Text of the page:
Tongass National Forest, Prince of Wales Island, southeast Alaska.
State highway 929 to Control Lake Junction, 925 for 15 miles, becomes Forest Road 2000. After Beaver Falls turn right on Loop Rd (27 Rd) 5 km. Signposted, parking lot at trailhead.
|Guided tours:||self guided|
Kevin Allred (1989):
Cavern Lake Cave,
Techical Preliminary Report #12, The Alaskan Caver, Volume 9, Number 5, November 1989, pp 1-6..
Tongass National Forest, Federal Building, 648 Mission Street, Ketchikan, AK 99901-6591, Tel: +1-907-225-3101, Fax: +1-907-228-6215.
USDA Forest Service, Thorne Bay Ranger District, 1312 Federal Way, PO Box 19001, Thorne Bay, AK 99919-0001, Tel: +1-907-828-3304, Fax: +1-907-828-3309.
District Ranger: Mark Pentecost, Tel: +1-907-826-3271. E-mail:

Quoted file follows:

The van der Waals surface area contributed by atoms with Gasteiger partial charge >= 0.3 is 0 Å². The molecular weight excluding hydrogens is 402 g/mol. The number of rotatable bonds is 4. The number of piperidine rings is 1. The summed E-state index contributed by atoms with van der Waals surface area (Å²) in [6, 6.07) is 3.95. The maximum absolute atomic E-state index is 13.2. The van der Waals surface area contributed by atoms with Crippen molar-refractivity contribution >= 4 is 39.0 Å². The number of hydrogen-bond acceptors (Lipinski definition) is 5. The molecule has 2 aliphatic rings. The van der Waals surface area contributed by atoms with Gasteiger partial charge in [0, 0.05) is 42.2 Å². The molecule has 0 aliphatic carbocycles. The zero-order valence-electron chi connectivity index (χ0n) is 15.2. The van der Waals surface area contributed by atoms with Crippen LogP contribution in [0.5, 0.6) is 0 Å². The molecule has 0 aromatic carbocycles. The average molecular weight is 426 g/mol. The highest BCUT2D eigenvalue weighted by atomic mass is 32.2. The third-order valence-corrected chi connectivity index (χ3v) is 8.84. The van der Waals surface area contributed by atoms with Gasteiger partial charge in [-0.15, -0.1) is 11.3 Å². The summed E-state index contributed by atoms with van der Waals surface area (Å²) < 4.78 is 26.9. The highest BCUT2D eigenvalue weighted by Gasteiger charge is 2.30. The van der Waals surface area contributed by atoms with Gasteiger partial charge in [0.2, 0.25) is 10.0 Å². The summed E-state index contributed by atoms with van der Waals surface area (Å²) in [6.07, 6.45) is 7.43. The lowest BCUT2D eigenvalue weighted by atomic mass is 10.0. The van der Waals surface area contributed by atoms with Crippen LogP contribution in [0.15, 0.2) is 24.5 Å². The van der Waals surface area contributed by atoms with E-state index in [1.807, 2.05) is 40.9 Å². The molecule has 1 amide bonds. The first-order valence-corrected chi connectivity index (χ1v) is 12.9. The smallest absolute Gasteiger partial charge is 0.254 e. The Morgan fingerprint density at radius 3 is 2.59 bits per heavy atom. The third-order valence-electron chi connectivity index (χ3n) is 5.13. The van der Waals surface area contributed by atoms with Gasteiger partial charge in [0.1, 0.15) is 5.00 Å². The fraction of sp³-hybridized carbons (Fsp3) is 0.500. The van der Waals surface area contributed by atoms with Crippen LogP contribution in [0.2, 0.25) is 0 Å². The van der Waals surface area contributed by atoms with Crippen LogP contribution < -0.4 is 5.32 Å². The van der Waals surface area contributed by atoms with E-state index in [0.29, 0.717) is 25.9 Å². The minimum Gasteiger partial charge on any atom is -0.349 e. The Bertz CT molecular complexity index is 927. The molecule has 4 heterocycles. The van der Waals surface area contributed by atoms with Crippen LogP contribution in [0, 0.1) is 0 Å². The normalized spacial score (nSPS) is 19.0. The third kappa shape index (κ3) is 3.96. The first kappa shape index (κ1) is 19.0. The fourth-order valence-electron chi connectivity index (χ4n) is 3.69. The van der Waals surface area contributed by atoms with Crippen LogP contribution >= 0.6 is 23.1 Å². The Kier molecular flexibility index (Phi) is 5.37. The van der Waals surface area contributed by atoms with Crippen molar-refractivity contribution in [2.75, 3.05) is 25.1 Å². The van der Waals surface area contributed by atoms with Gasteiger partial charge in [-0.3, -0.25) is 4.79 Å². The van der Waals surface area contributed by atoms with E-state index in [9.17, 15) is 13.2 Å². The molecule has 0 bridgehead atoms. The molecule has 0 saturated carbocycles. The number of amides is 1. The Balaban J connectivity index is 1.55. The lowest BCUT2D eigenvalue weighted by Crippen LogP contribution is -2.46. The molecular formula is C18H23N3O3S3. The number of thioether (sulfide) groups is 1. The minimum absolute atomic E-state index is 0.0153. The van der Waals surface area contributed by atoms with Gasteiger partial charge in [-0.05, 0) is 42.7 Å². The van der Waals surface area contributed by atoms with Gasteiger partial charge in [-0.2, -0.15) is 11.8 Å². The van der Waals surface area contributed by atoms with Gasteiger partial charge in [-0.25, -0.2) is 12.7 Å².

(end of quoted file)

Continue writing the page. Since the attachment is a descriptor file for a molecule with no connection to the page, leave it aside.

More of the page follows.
Deputy Ranger: Delilah Bingham, Tel: +1-907-828-3210. E-mail:
|As far as we know this information was accurate when it was published (see years in brackets), but may have changed since then.
Please check rates and details directly with the companies in question if you need more recent info.
|1991||Tongass Cave Project (TCP) founded.|
The Cavern Lake Cave Trail is a short trail to Cavern Lake Cave, about 70 m long. It ends at a viewing deck providing a view into the mouth of Cavern Lake Cave. There is a stream coming from the cave mouth, which makes it an impressive sight. It is not possible to enter the cave as it an active river cave, and rather dangerous. It is necessary to wade through cold water and there is the danger of flooding, so cave visits are not advisable.
The island consists of crystalline rocks marble or limestone patches. The karst is a typical contact karst, where water flows on the surface until it reaches the soluble rock, then vanishes underground, just to reappear at the border to the insoluble rock and again flow on the surface. The water of Cavern Lake Cave originates from Cavern Lake on the hillside above, which is a karst lake and has no outflow on the surface. The water of the lake drains through this cave.